I posted this on Linked-In a few months back:
I wanted to share this with all of my colleagues in the offshore industry. This is a photo of my Dad, David Gorman. He was the safety officer on Piper Alpha, and on the night of the tragedy he was killed along with the other 166 men.
I now work in safety offshore and I am now a Dad, as are many of my colleagues, there are also mums, sons and daughters offshore too. We can sometimes lose perspective and fail to realise what a dangerous environment we work in. Offshore is a place where a wrong decision can cost a family dearly.
We must remind ourselves of our responsibility to each other’s families and ensure we are all doing everything in our power to prevent people from being hurt, or worse.
I believe we are all here to do a job, to drive our business forward, to provide for our families and to get home safely. This picture could be any offshore worker, in any boot room on any rig.
Stay safe and look after each other.
The response I received was quite overwhelming. One thing was clear: Piper Alpha is still very much alive and kicking.
I took the decision to work offshore at the age my father was when he lost his life (41). This may seem like a strange choice but, for me, it was something I simply had to do.
I had always felt a strong connection to the industry my Dad lost his life to.
He always told me that safety was about people and families. I wanted to learn about the people and their families, their jobs, their perception of safety, and how safety had changed over the years since the Piper tragedy.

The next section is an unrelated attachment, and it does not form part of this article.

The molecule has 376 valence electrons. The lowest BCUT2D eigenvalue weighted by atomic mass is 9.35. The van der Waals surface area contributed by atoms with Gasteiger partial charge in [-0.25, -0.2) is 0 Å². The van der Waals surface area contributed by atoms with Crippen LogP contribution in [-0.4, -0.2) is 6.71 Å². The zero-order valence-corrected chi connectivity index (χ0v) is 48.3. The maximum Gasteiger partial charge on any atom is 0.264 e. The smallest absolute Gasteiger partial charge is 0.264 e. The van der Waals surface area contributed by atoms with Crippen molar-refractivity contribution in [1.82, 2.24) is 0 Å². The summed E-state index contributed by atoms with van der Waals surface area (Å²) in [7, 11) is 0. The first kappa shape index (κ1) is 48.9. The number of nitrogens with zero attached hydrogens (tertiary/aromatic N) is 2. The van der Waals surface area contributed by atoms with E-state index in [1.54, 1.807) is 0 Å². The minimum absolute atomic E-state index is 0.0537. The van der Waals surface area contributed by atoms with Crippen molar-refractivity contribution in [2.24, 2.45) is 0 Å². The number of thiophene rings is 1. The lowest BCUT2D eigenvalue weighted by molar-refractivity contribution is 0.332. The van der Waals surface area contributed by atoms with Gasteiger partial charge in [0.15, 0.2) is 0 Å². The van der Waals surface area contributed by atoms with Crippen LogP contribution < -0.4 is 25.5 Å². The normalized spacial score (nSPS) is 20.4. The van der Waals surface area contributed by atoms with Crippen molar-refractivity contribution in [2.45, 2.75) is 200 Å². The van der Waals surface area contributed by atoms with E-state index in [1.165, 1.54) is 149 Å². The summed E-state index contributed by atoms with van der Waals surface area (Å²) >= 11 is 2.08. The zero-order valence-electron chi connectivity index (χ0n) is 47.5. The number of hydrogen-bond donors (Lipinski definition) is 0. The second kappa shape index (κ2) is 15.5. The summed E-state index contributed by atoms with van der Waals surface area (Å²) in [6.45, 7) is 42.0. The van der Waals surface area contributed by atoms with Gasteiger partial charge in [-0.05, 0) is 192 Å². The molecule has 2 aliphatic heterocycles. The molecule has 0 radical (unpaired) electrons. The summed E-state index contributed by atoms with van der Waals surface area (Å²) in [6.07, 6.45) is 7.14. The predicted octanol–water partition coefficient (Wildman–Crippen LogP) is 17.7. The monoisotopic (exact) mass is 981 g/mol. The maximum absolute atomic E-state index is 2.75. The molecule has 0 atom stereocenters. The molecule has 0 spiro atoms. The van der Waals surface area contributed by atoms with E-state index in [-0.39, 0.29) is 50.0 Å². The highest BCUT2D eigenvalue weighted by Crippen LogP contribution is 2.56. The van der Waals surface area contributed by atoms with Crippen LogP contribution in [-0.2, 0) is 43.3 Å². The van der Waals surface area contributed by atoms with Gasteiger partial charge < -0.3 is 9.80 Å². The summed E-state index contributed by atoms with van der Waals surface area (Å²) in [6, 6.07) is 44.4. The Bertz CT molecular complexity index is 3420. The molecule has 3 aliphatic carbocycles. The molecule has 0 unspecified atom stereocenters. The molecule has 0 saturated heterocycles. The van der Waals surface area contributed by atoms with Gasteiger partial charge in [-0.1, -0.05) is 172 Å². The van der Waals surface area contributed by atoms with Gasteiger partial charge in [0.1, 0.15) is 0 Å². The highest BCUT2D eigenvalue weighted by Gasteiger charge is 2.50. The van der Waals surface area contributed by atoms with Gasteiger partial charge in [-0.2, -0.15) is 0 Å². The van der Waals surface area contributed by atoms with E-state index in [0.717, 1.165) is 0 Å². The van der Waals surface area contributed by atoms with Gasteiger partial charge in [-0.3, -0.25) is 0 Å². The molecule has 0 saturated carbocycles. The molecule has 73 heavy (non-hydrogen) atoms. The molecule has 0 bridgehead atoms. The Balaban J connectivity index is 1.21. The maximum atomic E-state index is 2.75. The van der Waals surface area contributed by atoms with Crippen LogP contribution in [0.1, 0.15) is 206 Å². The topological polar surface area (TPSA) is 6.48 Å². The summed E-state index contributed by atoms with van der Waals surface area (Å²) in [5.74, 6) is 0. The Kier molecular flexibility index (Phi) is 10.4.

Is safety something that is now ‘in the blood’ of the workforce, and does everyone really understand, as my Dad did, that it’s all about people and families?
To try and get these answers I started as a roustabout with a drilling company, worked through to radio operator & safety rep and I’m now qualified and trying to make offshore safety my career. I want to carry on the work my Dad started all those years ago.
Have we learned lessons? Well, on one hand I find we are occasionally still in the grip of the horrifying dinosaur.
The “Just get it done while no-one is looking” or “that’s the way we’ve always done it” attitude towards safety.
On the other hand, we are certainly making very good progress towards leaving these attitudes in the past where they belong, and taking a far more intelligent and measured approach towards the bond between safety and our work offshore.
I find resistance to the latter insulting and disrespectful to the men and women who have lost their lives to bring us all the tools and controls we now have at our fingertips.
STOP/BOS cards, risk assessments, tool box talks, permit to work and written procedures to name a few. These tools and the commitment from employers to allow time to use them, gives me a great deal of confidence that we really can help each other to look after our families.
I do feel, however we are not moving fast enough, and after 27 years since Piper, we should really be much further forward than we currently are.
Mention the word ‘Safety’ offshore and it is usually received with a groan. It’s become a negative word, which can’t be a good thing.
It surely indicates that safety being about people and families has become lost somewhere along the road. I want to put this right and make safety a positive word that is seen to improve the lives of the many people that work offshore.
To have real safety we need trust, we need a blameless safety culture where everyone is open and honest so we can truly learn from our mistakes.
I can’t do this alone, so who would like to help me?